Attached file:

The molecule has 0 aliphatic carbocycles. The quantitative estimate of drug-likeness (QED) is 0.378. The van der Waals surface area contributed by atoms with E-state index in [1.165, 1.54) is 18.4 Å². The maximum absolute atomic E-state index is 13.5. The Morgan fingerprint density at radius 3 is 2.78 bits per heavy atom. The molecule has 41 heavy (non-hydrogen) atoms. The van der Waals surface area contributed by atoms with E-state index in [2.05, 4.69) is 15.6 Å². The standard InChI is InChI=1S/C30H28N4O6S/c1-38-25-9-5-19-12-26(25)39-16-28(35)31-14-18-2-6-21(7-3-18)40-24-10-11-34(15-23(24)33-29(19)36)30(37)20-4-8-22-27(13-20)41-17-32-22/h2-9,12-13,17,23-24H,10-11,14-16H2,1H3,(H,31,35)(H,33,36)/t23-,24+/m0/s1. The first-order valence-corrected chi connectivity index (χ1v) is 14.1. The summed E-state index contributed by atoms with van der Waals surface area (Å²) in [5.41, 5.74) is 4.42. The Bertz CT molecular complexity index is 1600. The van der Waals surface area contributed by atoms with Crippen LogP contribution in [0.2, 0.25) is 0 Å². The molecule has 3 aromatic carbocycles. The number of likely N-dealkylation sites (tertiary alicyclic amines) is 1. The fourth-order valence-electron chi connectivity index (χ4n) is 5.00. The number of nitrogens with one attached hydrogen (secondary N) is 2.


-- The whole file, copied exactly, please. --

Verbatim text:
The molecule has 0 aliphatic carbocycles. The quantitative estimate of drug-likeness (QED) is 0.378. The van der Waals surface area contributed by atoms with E-state index in [1.165, 1.54) is 18.4 Å². The maximum absolute atomic E-state index is 13.5. The Morgan fingerprint density at radius 3 is 2.78 bits per heavy atom. The molecule has 41 heavy (non-hydrogen) atoms. The van der Waals surface area contributed by atoms with E-state index in [2.05, 4.69) is 15.6 Å². The standard InChI is InChI=1S/C30H28N4O6S/c1-38-25-9-5-19-12-26(25)39-16-28(35)31-14-18-2-6-21(7-3-18)40-24-10-11-34(15-23(24)33-29(19)36)30(37)20-4-8-22-27(13-20)41-17-32-22/h2-9,12-13,17,23-24H,10-11,14-16H2,1H3,(H,31,35)(H,33,36)/t23-,24+/m0/s1. The first-order valence-corrected chi connectivity index (χ1v) is 14.1. The summed E-state index contributed by atoms with van der Waals surface area (Å²) in [5.41, 5.74) is 4.42. The Bertz CT molecular complexity index is 1600. The van der Waals surface area contributed by atoms with Crippen LogP contribution in [0.2, 0.25) is 0 Å². The molecule has 3 aromatic carbocycles. The number of likely N-dealkylation sites (tertiary alicyclic amines) is 1. The fourth-order valence-electron chi connectivity index (χ4n) is 5.00. The number of nitrogens with one attached hydrogen (secondary N) is 2.